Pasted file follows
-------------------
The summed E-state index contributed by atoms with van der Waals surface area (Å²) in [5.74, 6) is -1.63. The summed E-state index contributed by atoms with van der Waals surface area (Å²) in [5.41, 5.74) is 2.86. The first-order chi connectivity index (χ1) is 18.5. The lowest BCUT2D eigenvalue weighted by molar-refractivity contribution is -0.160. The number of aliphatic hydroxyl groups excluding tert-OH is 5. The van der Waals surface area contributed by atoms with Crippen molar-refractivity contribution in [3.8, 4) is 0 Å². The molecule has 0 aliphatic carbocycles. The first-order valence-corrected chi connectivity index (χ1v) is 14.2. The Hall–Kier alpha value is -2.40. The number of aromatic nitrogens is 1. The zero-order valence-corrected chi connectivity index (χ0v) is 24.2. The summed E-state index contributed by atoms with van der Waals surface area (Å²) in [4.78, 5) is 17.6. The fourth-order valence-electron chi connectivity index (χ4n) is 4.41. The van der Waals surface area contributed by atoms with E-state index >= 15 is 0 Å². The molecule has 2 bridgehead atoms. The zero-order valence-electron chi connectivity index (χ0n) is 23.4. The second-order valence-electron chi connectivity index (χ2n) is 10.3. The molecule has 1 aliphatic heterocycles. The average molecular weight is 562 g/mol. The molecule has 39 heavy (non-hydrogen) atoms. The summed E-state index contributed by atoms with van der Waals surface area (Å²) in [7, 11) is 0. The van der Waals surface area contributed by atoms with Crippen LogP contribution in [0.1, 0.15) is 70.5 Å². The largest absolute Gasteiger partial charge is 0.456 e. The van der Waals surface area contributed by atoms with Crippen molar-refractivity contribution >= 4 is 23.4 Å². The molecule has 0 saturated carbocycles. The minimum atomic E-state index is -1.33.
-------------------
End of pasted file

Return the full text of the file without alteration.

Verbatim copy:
The summed E-state index contributed by atoms with van der Waals surface area (Å²) in [5.74, 6) is -1.63. The summed E-state index contributed by atoms with van der Waals surface area (Å²) in [5.41, 5.74) is 2.86. The first-order chi connectivity index (χ1) is 18.5. The lowest BCUT2D eigenvalue weighted by molar-refractivity contribution is -0.160. The number of aliphatic hydroxyl groups excluding tert-OH is 5. The van der Waals surface area contributed by atoms with Crippen molar-refractivity contribution in [3.8, 4) is 0 Å². The molecule has 0 aliphatic carbocycles. The first-order valence-corrected chi connectivity index (χ1v) is 14.2. The Hall–Kier alpha value is -2.40. The number of aromatic nitrogens is 1. The zero-order valence-corrected chi connectivity index (χ0v) is 24.2. The summed E-state index contributed by atoms with van der Waals surface area (Å²) in [4.78, 5) is 17.6. The fourth-order valence-electron chi connectivity index (χ4n) is 4.41. The van der Waals surface area contributed by atoms with E-state index >= 15 is 0 Å². The molecule has 2 bridgehead atoms. The zero-order valence-electron chi connectivity index (χ0n) is 23.4. The second-order valence-electron chi connectivity index (χ2n) is 10.3. The molecule has 1 aliphatic heterocycles. The average molecular weight is 562 g/mol. The molecule has 39 heavy (non-hydrogen) atoms. The summed E-state index contributed by atoms with van der Waals surface area (Å²) in [7, 11) is 0. The van der Waals surface area contributed by atoms with Crippen LogP contribution in [0.1, 0.15) is 70.5 Å². The largest absolute Gasteiger partial charge is 0.456 e. The van der Waals surface area contributed by atoms with Crippen molar-refractivity contribution >= 4 is 23.4 Å². The molecule has 0 saturated carbocycles. The minimum atomic E-state index is -1.33.